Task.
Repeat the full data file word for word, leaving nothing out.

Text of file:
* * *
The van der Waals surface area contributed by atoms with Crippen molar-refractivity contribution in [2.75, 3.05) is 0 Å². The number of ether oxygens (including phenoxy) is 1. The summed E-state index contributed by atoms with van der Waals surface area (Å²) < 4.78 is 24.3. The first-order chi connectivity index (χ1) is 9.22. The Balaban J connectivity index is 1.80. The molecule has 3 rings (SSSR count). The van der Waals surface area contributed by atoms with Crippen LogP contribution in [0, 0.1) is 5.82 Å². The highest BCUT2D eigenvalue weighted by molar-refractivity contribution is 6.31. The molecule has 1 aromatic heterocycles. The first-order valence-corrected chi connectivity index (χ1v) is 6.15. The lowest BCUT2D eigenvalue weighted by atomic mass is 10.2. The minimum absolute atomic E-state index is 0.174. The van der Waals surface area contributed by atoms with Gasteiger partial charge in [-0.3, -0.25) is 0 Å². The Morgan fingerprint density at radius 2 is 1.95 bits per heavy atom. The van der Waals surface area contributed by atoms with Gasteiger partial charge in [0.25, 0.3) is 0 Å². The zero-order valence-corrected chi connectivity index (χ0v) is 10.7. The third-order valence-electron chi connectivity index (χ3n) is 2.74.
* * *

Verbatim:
The van der Waals surface area contributed by atoms with Crippen molar-refractivity contribution in [2.75, 3.05) is 0 Å². The number of ether oxygens (including phenoxy) is 1. The summed E-state index contributed by atoms with van der Waals surface area (Å²) < 4.78 is 24.3. The first-order chi connectivity index (χ1) is 9.22. The Balaban J connectivity index is 1.80. The molecule has 3 rings (SSSR count). The van der Waals surface area contributed by atoms with Crippen LogP contribution in [0, 0.1) is 5.82 Å². The highest BCUT2D eigenvalue weighted by molar-refractivity contribution is 6.31. The molecule has 1 aromatic heterocycles. The first-order valence-corrected chi connectivity index (χ1v) is 6.15. The lowest BCUT2D eigenvalue weighted by atomic mass is 10.2. The minimum absolute atomic E-state index is 0.174. The van der Waals surface area contributed by atoms with Gasteiger partial charge in [-0.3, -0.25) is 0 Å². The Morgan fingerprint density at radius 2 is 1.95 bits per heavy atom. The van der Waals surface area contributed by atoms with Gasteiger partial charge in [0.25, 0.3) is 0 Å². The zero-order valence-corrected chi connectivity index (χ0v) is 10.7. The third-order valence-electron chi connectivity index (χ3n) is 2.74.